I live in central Missouri and my electricity comes from a rural co-op. I’m in my third year of purchasing eight units a month of wind energy at $3/unit. It’s not much, and it’s (i think) coming from of state (Kansas) but for $24 a month I am weaning myself from coal. It will be really nice when that same wind energy is being generated in Missouri.— Vanessa
#2 Vanessa’s post is hopeful. The renewable energy industry can change the power dynamics of one of our most important resources. Large corporations control citizen access to all major resources, but this has always been an exploitive, extractive, and destructive system.
Creating rural co-ops, where the energy is produced and controlled by the citizens, for the citizens, we develop a resource stream that empowers the people who both produce and depend on it. Do not let large corporations come into our towns and try to steal what is rightfully ours and then sell it back to us!
As we power-down our societies, let us empower our communities. Join the discussion at…
Samuel Kraft (#5),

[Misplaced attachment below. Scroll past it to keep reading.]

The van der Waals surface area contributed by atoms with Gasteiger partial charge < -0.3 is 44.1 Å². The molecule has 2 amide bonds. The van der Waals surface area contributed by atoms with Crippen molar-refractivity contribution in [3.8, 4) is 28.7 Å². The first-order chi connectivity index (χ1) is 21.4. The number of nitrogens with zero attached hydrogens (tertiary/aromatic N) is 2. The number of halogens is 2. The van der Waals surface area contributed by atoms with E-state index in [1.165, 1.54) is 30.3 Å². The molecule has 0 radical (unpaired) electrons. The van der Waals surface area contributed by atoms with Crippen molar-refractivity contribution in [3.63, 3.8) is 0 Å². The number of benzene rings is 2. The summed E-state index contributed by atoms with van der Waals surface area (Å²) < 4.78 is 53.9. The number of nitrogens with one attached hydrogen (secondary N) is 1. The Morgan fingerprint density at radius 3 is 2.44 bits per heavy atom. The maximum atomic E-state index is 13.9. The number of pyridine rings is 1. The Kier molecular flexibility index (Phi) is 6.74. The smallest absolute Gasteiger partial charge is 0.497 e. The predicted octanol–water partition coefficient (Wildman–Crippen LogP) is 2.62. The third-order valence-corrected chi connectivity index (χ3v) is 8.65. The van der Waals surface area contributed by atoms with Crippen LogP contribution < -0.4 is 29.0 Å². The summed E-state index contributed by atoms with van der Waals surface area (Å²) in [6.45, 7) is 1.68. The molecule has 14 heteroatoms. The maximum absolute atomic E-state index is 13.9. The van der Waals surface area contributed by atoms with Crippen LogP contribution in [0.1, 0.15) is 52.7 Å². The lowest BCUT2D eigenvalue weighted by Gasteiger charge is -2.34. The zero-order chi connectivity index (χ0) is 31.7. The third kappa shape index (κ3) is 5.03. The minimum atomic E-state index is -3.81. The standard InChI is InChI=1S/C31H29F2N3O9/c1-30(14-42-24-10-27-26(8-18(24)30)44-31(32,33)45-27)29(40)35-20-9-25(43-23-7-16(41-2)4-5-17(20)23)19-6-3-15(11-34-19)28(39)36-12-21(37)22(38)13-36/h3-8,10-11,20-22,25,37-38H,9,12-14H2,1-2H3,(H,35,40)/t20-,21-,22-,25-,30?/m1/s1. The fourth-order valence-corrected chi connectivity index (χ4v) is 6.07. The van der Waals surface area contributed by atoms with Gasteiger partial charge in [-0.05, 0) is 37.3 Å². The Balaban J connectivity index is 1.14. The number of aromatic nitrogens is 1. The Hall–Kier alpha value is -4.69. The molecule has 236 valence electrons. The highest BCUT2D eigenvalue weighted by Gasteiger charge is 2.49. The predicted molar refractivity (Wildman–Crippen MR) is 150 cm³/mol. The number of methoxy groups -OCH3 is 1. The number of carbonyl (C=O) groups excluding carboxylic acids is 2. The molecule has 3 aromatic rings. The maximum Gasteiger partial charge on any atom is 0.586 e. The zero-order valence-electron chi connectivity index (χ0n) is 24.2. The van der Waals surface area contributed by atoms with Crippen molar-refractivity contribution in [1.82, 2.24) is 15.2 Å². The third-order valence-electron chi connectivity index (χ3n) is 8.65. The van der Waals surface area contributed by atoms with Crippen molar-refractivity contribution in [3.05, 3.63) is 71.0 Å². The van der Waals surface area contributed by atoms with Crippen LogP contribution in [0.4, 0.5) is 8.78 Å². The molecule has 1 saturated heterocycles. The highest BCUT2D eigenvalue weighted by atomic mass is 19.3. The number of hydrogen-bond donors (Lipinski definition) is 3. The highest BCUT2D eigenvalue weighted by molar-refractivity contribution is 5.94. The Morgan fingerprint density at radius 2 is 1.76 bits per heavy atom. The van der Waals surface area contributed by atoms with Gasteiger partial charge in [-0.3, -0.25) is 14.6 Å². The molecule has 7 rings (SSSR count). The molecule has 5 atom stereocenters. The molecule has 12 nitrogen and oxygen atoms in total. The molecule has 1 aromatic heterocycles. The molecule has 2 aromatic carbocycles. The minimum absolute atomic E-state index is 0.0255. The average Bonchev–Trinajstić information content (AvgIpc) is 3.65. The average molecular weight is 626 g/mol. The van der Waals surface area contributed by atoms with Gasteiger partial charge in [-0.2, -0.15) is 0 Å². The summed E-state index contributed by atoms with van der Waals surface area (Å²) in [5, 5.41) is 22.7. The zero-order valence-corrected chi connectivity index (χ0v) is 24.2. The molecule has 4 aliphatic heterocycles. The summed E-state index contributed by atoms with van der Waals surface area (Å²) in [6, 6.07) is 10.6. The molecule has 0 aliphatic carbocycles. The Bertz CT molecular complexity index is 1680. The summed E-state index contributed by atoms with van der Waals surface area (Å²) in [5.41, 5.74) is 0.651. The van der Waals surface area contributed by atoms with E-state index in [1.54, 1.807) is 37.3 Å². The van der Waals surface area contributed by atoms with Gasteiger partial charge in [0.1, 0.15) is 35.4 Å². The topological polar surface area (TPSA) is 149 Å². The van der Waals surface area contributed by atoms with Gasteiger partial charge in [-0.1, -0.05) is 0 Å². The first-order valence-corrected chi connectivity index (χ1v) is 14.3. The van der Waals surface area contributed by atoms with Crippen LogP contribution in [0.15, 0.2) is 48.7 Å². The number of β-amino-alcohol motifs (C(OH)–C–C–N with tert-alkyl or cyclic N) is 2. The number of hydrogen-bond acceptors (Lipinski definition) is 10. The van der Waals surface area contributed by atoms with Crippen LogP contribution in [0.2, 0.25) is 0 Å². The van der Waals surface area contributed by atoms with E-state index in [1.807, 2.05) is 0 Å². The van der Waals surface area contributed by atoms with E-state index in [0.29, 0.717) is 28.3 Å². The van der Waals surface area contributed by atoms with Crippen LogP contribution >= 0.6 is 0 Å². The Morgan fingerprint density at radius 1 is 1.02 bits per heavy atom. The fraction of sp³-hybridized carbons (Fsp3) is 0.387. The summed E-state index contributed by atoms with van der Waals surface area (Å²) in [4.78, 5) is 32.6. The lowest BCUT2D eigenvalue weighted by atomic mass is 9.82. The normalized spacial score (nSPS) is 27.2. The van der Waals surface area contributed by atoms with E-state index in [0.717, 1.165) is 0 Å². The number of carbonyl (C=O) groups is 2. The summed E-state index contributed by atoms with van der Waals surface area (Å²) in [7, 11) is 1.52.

The romance of the co-op concept is deceptive, at least from a clean energy perspective - rural co-ops are far more regressive when it comes to green energy than either regulated private utilities or independent generators. Granted regulated utilities have in most cases been driven by legislation and regulation to do what they’ve done, but in some ways that’s the point, and it’s been for-profit, competitive independent producers who have led in development of new clean energy sources. In most cases the last bastions of new coal-fired plant construction are rural co-ops, and those same co-ops have used their taxpayer-subsidized cost of capital to freeze out the independent generators who are innovating new clean sources of generation. In most states with renewable portfolio standards, co-ops have successfully fought to be excluded from them, and they’ve in most cases they’ve used that exclusion to continue with business-as-usual. You need to revisit your romantic notion of the inherent virtues of rural co-ops.— Michael HoganIt seems as though I do not really know what I am talking about when I spoke about rural co-ops. This guy Michael dropped some authoritative sounding jargon on me. But he did not sound all preachy like I did, which is the more important part of my post anyways. I can't believe he did not start his post with a compliment...that is rude.